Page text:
The southern US state of Alabama attracted more than $6.7bn worth of investments into its manufacturing sector between 2008 and 2013, according to crossborder investment tracker fDi Markets.

Among the investments is Airbus’ highly publicised decision to choose the town of Mobile for its new $600m plant. The project is expected to create 1000 jobs and, significantly, is the European aerospace giant’s first foray into the US. And while this win would be seen as spectacular in any part of the US, it means even more in the south, where rivalry for manufacturing projects is particularly fierce.


Southern attraction

States in the south are also positioning themselves as hubs for hi-tech and creative media, with Austin in Texas establishing itself as a tech start-up cluster, Georgia making a successful move into the filming industry and Louisiana developing its gaming and IT sectors.

But Alabama has been struggling to gain recognition for its ability to innovate, often losing out to competitors. “In 2011, we did an asset mapping exercise and what we found was a thriving innovation ecosystem. The problem was that very few people actually knew about it,” says Brian Hilson, president and chief executive of Birmingham Business Alliance, an economic development agency for the state's biggest metropolitan area. “This knowledge was not common, even in Alabama. Only recently have people started noticing our local success stories connected with innovation.”

Innovation Depot, a Birmingham-based business incubator, is one of these success stories. Located in an old Sears department store that stood defunct for 20 years and was overhauled at a cost of $17m, the incubator houses 90 companies and employs more than 500 people. Nearly half of the tenants operate in the software and IT sector, while the remainder specialise in business services, biotechnology and engineering.

Devon Laney, chief executive of Innovation Depot, says: “When I was a little boy I remember coming to town with my grandparents and going to the big store. That was quite possibly this one... Who would have thought it would become a tech hub?”

Josh Smith whose company Solovis, a financial software developer, operates out of Innovation Depot, says: “I come from Atlanta and I know the start-up scene there. You hear about Austin, but Birmingham? I did not think about Birmingham as a place supportive for start-ups.” Mr Smith relocated to Alabama after his wife was awarded residency at University of Alabama in Birmingham. “Thanks to the move I discovered that there is quite a decent start-up [ethos] here and a lot of capital willing to support business and ideas. And I do not mean even venture capital, I just mean people with large businesses in town willing to invest their money locally,” says Mr Smith. In fact there are more than 700 technology-based companies in the Birmingham area and $2bn has been invested in innovation capital, according to estimates from Innovation Depot.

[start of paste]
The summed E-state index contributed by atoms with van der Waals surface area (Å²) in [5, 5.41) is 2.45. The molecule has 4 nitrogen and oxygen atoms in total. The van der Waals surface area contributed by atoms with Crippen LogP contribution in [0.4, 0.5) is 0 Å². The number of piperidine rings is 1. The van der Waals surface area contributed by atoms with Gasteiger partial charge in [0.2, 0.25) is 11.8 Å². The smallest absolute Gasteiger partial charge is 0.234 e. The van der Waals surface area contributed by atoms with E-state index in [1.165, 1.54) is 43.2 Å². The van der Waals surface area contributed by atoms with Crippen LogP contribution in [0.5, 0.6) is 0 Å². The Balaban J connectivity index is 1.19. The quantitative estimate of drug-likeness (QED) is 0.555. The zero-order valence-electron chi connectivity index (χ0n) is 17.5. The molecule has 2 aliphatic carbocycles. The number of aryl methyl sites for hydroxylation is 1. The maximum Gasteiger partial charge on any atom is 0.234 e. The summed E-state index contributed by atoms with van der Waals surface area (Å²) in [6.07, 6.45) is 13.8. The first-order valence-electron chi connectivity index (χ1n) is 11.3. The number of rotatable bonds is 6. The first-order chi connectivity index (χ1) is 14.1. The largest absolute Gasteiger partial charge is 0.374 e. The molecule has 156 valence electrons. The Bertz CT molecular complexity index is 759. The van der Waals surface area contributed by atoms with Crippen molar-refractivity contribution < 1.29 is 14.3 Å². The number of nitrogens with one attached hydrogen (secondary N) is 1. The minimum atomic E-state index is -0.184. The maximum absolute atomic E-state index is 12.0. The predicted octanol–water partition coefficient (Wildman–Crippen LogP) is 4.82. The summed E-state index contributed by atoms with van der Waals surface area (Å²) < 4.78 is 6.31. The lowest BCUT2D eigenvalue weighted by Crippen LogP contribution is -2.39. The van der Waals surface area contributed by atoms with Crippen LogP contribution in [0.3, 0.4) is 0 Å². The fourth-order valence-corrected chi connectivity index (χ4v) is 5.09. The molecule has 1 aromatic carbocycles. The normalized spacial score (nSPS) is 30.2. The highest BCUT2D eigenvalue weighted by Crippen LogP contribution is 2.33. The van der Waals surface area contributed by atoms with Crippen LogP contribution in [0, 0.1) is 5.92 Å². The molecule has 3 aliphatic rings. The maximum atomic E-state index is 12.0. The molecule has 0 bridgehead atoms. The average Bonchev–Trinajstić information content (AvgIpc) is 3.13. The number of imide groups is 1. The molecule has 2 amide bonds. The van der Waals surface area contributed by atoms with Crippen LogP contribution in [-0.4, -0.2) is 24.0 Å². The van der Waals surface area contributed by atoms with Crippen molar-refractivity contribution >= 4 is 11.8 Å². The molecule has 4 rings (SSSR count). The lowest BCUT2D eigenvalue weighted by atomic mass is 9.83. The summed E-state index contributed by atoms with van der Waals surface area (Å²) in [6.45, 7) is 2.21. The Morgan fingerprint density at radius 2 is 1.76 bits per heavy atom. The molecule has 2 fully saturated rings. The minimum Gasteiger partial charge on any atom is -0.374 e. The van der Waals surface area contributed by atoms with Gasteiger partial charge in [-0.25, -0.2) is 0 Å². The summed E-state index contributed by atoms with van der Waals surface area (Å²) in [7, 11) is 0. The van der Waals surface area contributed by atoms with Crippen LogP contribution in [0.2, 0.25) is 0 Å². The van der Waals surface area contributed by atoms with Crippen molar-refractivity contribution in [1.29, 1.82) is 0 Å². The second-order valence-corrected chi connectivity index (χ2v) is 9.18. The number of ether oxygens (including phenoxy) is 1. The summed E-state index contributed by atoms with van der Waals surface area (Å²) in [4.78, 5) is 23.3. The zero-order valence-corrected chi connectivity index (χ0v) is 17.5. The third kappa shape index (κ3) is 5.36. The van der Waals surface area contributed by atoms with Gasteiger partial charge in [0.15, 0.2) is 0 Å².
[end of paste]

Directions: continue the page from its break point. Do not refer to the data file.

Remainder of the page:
Local people

Dr Jian Han, an entrepreneur who came to Alabama in the 1980s to continue his studies on clinical molecular genetics, agrees. A decade after Mr Han's arrival in Alabama, a chance meeting with a local businessman gave him seed capital to launch Genaco, a molecular diagnostic technology company.

“I met a local businessman, who told me that he could help me find the money for my company if I provided him with a business plan. I found a [Microsoft] Word file template [of such a plan], filled in the gaps and there it was,” recalls Mr Han. “Then the businessman invited his friends over for a dinner, presented my business idea and they raised $500,000.” Eventually Genaco collected a further $2m in funding and in 2006 was sold to Dutch holding Qiagen for $40m.

After selling Genaco, Mr Han went on to found another biotech firm, iCubate, which operates out of the HudsonAlpha Institute for Biotechnology, a Huntsville-based biotech research and development centre. Huntsville is a good example of Alabama innovating. “We are unique in the sense that, among rural areas, we have this high concentration of scientists and advanced research,” says Tommy Battle, Huntsville's mayor. Indeed, since 1960 Huntsville has been home to NASA's Marshall Space Flight Centre, establishing itself as a space and defence cluster and earning it the nickname ‘rocket city’.

Growing biotech

Alabama has also added biotech to its economic landscape, in large part thanks to Jim Hudson, a local entrepreneur and scientist who in 2008 co-founded and co-funded HudsonAlpha. “I am pretty much the product of [Huntsville]. As I kid I was surrounded by rockets and I was making rockets myself. And because Huntsville is in my roots, I wanted biotech to grow here,” he says.

But overcoming Alabama’s blue-collar stereotype was not easy even for Mr Hudson. “When I launched my company [Research Genetics] in 1987, I did not mention in my ads that we were based in Alabama. I was afraid nobody was going to order from me,” says Mr Hudson. But things have changed completely since then, in large part thanks to the state’s role in the Human Genome Project, an international effort to map every human gene, which took place between 1984 and 2003.

Outside the world of biotech, Alabama still battles image problems and has to fight for recognition of its forward-thinking and business-oriented approach. “A lot of people view us as laidback, barefoot, pregnant, beer-drinking folks,” says chief executive of Birmingham-based IT firm Moreson Conferencing, Mark Jackson, who was also recently appointed as Alabama's honorary consul for Japan. “But if that was the case, would you have more than 60 Japanese companies operating out of here?”.